Turning of Internet data on:
– an iPhone: Settings > General > Network, and then move the data roaming slider off.
– a Blackberry: Options > Mobile Network > Change the data services field to off or off when roaming > Press menu key and click save
– a Samsung Galaxy: Menu > Settings > Wireless and network > Mobile networks> Untick data roaming
- Turn off your voicemail – Not many people know that it may be a hidden cost, as some mobile providers charge you for people leaving some messages on your voicemail.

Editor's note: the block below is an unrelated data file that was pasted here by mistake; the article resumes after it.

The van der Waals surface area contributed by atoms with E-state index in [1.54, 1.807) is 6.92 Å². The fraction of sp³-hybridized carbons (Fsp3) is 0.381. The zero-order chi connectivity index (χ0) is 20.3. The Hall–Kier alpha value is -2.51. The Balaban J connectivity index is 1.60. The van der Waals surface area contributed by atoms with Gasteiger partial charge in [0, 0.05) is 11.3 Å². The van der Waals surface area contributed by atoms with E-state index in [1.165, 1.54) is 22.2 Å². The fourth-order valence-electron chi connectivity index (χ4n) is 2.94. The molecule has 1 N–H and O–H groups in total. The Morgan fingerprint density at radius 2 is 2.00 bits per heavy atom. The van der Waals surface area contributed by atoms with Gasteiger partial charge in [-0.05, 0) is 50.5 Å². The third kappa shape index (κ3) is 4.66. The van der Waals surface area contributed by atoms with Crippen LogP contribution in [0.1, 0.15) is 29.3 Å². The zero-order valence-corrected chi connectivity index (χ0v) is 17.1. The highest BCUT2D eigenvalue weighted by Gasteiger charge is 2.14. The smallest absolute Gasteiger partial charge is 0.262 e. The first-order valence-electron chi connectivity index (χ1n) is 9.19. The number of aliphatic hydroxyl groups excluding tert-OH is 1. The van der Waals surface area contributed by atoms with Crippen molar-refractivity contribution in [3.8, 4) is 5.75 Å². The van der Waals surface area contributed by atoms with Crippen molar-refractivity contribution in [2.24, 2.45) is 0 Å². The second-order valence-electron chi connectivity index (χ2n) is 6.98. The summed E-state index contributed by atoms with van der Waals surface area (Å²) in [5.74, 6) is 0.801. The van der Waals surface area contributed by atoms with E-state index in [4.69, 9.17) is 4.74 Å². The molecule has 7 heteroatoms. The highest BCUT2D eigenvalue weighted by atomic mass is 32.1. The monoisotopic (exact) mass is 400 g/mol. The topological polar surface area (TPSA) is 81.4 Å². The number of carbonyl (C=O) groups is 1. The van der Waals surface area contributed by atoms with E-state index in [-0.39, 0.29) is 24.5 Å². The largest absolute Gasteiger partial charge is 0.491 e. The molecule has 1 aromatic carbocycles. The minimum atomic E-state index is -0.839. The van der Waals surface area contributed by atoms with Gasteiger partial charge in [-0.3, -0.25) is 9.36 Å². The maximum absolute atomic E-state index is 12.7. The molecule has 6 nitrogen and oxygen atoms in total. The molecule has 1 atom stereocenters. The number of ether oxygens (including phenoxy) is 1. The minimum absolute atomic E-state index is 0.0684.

- Get a local PAYG SIM card – If you are going to stay longer than one week or you are going on holiday with a group of people, then the most economical way is to buy some local PAYG SIM cards and use them during your holiday.
- Sign up for a daily roaming bundle – this new service has been introduced by some of the mobile providers and gives you a certain amount of allowance to use every day for a fee of £3+ a day. It’s a way to monitor your spending, but once again it is not available to pay-as-you-go customers.